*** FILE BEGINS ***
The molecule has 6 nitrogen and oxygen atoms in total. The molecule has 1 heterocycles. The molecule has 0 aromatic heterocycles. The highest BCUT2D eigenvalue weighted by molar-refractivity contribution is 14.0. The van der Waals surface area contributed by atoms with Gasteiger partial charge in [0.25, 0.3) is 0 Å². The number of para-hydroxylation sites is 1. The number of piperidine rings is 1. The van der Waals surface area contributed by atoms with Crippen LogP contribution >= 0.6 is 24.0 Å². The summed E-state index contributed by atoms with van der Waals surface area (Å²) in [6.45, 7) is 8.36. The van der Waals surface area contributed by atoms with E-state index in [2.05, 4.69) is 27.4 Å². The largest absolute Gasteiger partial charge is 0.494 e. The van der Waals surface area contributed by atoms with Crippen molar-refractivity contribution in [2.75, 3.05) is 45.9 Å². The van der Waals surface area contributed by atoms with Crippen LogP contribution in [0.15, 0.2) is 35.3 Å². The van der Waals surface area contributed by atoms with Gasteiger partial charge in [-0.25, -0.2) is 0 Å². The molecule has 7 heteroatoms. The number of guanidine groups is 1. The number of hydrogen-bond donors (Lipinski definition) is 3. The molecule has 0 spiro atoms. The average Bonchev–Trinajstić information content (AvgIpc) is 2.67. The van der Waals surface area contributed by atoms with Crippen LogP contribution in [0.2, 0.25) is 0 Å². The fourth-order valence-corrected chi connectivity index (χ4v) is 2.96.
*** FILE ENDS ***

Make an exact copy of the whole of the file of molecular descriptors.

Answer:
The molecule has 6 nitrogen and oxygen atoms in total. The molecule has 1 heterocycles. The molecule has 0 aromatic heterocycles. The highest BCUT2D eigenvalue weighted by molar-refractivity contribution is 14.0. The van der Waals surface area contributed by atoms with Gasteiger partial charge in [0.25, 0.3) is 0 Å². The number of para-hydroxylation sites is 1. The number of piperidine rings is 1. The van der Waals surface area contributed by atoms with Crippen LogP contribution >= 0.6 is 24.0 Å². The summed E-state index contributed by atoms with van der Waals surface area (Å²) in [6.45, 7) is 8.36. The van der Waals surface area contributed by atoms with E-state index in [2.05, 4.69) is 27.4 Å². The largest absolute Gasteiger partial charge is 0.494 e. The van der Waals surface area contributed by atoms with Crippen molar-refractivity contribution in [2.75, 3.05) is 45.9 Å². The van der Waals surface area contributed by atoms with Crippen LogP contribution in [0.15, 0.2) is 35.3 Å². The van der Waals surface area contributed by atoms with Gasteiger partial charge in [-0.25, -0.2) is 0 Å². The molecule has 7 heteroatoms. The number of guanidine groups is 1. The number of hydrogen-bond donors (Lipinski definition) is 3. The molecule has 0 spiro atoms. The average Bonchev–Trinajstić information content (AvgIpc) is 2.67. The van der Waals surface area contributed by atoms with Crippen LogP contribution in [0.2, 0.25) is 0 Å². The fourth-order valence-corrected chi connectivity index (χ4v) is 2.96.